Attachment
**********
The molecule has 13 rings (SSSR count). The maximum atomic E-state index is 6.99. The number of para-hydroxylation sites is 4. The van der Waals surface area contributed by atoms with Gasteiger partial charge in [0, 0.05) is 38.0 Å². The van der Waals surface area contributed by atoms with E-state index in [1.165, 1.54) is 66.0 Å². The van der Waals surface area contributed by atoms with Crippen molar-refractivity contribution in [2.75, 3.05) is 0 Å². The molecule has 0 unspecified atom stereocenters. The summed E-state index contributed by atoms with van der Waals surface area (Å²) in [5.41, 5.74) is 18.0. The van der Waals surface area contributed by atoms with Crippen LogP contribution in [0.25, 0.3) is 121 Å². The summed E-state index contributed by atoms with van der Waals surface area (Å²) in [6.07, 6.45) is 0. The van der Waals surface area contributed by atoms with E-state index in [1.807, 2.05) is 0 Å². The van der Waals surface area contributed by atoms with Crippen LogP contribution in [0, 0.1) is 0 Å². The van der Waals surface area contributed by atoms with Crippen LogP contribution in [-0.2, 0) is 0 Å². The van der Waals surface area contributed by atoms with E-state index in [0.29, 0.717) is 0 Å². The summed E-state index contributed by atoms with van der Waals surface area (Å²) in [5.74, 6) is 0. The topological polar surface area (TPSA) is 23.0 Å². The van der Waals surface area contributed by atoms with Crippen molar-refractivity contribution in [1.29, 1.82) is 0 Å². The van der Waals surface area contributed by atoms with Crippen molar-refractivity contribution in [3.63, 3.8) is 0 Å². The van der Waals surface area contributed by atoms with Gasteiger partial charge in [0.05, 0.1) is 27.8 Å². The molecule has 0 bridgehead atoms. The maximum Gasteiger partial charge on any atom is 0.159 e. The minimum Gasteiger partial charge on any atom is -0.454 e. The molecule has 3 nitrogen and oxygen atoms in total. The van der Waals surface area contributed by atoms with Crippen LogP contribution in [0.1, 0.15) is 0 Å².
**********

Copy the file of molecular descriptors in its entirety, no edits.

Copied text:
The molecule has 13 rings (SSSR count). The maximum atomic E-state index is 6.99. The number of para-hydroxylation sites is 4. The van der Waals surface area contributed by atoms with Gasteiger partial charge in [0, 0.05) is 38.0 Å². The van der Waals surface area contributed by atoms with E-state index in [1.165, 1.54) is 66.0 Å². The van der Waals surface area contributed by atoms with Crippen molar-refractivity contribution in [2.75, 3.05) is 0 Å². The molecule has 0 unspecified atom stereocenters. The summed E-state index contributed by atoms with van der Waals surface area (Å²) in [5.41, 5.74) is 18.0. The van der Waals surface area contributed by atoms with Crippen LogP contribution in [0.25, 0.3) is 121 Å². The summed E-state index contributed by atoms with van der Waals surface area (Å²) in [6.07, 6.45) is 0. The van der Waals surface area contributed by atoms with E-state index in [1.807, 2.05) is 0 Å². The van der Waals surface area contributed by atoms with Crippen LogP contribution in [0, 0.1) is 0 Å². The van der Waals surface area contributed by atoms with Crippen LogP contribution in [-0.2, 0) is 0 Å². The van der Waals surface area contributed by atoms with E-state index in [0.29, 0.717) is 0 Å². The summed E-state index contributed by atoms with van der Waals surface area (Å²) in [5.74, 6) is 0. The topological polar surface area (TPSA) is 23.0 Å². The van der Waals surface area contributed by atoms with Crippen molar-refractivity contribution in [1.29, 1.82) is 0 Å². The van der Waals surface area contributed by atoms with Crippen molar-refractivity contribution in [3.63, 3.8) is 0 Å². The van der Waals surface area contributed by atoms with Gasteiger partial charge in [0.05, 0.1) is 27.8 Å². The molecule has 0 bridgehead atoms. The maximum Gasteiger partial charge on any atom is 0.159 e. The minimum Gasteiger partial charge on any atom is -0.454 e. The molecule has 3 nitrogen and oxygen atoms in total. The van der Waals surface area contributed by atoms with Crippen LogP contribution in [0.1, 0.15) is 0 Å².